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OC-065 Motility and Oesophageal Clearance in Barrett’s Oesophagus
  1. R Sweis1,2,
  2. A Raeburn2,
  3. E Athanasakos2,
  4. N Zarate-Lopez2,
  5. L Lovat1,
  6. R Haidry1,
  7. M Banks1,
  8. A Emmanuel2
  1. 1GI Services
  2. 2GI Physiology Unit, University College London Hospital, London, UK


Introduction It is not clear if Barrett’s is a consequence of excessive reflux only or reduced clearance of refluxed materials. This study compares oesophageal reflux over 24 hours and High Resolution Manometry (HRM) response to solids in Barrett’s with non-Barrett’s reflux (NBR).

Methods Reports for 19 consecutive patients (M58:F14) with ≥2 cm Barrett’s during 2015 were compared with 25 patients with NBR (M10:F16) and 13 patient controls with normal physiology/endoscopy (M3:F10). All had at least one typical symptom of heartburn, regurgitation or chest pain. All had HRM with the intention of completing 10x5cc water and 5x1cc bread. Contractile vigour was measured with the Distal Contractile Integral (amplitude x length x contraction time); DCI > 450 and breaks in peristalsis of <5 cm were considered the lower limit of normal contraction as per Chicago Classification 3.0. Standard reflux and impedance parameters were assessed. 11/19 Barrett’s were on while all NBR were off treatment.

Results Lower oesophageal sphincter pressure was lower in Barrett’s (8 vs. 14 mmHg; p = 0.009). Compared to NBR, patients with Barrett’s (2–10 cm) had significantly reduced DCI for both5 ml water (318 vs. 650; p = 0.007) and solid (1096 vs. 2002; p = 0.009). On the other hand, the likelihood of measuring a DCI of >450 was significantly reduced in Barrett’s only with solids (69% vs. 100%; p < 0.001) not water (32% vs. 54%; p = 0.224). Peristaltic effectiveness based on HRM was also reduced only for solids (44% vs. 65%; p = 0.029).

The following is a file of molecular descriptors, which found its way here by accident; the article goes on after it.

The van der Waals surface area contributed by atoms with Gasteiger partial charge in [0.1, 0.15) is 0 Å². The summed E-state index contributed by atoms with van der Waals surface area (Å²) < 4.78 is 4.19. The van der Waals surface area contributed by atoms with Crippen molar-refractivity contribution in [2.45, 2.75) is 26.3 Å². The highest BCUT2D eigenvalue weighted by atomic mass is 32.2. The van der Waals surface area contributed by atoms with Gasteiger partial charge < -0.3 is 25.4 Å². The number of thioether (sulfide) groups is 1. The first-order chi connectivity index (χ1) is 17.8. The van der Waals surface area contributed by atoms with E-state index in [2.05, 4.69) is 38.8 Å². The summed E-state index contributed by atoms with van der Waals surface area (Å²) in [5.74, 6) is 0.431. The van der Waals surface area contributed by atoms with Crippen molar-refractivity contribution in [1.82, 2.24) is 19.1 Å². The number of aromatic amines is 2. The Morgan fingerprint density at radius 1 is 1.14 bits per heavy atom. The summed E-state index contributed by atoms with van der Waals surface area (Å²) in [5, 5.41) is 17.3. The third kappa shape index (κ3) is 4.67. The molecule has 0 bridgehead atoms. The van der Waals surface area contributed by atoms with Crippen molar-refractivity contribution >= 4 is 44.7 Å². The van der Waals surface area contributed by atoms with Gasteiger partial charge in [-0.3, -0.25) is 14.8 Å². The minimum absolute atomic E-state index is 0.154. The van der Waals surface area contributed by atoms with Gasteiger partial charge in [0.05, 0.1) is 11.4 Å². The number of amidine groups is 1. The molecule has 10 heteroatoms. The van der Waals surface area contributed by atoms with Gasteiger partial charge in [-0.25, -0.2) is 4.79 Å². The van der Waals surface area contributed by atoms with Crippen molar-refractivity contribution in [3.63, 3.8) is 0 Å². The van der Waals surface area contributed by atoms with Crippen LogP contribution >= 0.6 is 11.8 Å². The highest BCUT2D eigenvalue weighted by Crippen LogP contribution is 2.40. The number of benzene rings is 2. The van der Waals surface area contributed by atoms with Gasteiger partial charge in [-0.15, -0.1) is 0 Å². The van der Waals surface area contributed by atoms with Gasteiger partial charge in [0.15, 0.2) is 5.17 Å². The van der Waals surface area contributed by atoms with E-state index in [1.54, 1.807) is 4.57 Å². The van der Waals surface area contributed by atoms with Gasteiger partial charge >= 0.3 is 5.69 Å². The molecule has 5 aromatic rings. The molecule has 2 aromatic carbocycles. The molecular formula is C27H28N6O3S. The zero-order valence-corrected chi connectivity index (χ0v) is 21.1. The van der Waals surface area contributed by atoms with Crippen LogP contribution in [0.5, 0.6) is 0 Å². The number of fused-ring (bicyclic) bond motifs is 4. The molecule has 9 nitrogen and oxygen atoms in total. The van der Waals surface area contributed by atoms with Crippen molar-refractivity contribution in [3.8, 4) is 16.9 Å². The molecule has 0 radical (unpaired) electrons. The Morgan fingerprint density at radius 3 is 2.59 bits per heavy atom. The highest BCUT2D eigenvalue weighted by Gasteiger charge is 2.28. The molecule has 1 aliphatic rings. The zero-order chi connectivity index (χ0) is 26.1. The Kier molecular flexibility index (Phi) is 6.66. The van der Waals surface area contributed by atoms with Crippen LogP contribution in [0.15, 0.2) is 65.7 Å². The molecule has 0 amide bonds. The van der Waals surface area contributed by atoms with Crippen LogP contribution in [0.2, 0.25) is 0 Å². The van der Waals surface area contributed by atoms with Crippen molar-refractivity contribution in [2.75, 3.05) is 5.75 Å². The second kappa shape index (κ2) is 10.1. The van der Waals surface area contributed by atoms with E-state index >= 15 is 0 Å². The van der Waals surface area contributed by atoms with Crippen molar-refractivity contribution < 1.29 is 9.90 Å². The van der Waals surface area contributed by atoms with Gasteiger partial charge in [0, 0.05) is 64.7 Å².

All reflux parameters were similar between the two groups: total (p = 0.116), upright (p = 0.233) and supine reflux (p = 0.110), symptom index (p = 0.16), symptom association probability (p = 0.106) and total number of reflux events (p = 0.063).

On the other hand, bolus clearance time (BCT) was significantly prolonged for Barrett’s (13 vs. 10 s; p = 0.009) solely due to prolonged supine BCT (14 vs. 10 s; p < 0.003). Bolus exposure time (BET) was significantly prolonged for Barrett’s (p = 0.011) due to both daytime (4.49% vs. 1.73%; p = 0.015) and nocturnal BET (0.75% vs. 0.24%; p = 0.002).

Comparing those with prior endoscopic Barrett’s therapy (n = 6) with treatment naïve (n = 13), there was no difference in any motility or pH monitoring parameter apart from BET which was greater in those who received therapy (5.87% vs. 1.99%; p = 0.046).

Conclusion Solids were superior to water swallows in demonstrating ineffective contractility in Barrett’s. This was associated with reduced nocturnal oesophageal clearance and increased exposure to refluxate during the day/night. These findings contribute to the theory of impaired contractility and reduced clearance despite acid-reducing medication in Barrett’s.

Disclosure of Interest R. Sweis Conflict with: Organised Symposium funded by Given img/Diagmed, A. Raeburn: None Declared, E. Athanasakos: None Declared, N. Zarate-Lopez: None Declared, L. Lovat: None Declared, R. Haidry: None Declared, M. Banks: None Declared, A. Emmanuel: None Declared

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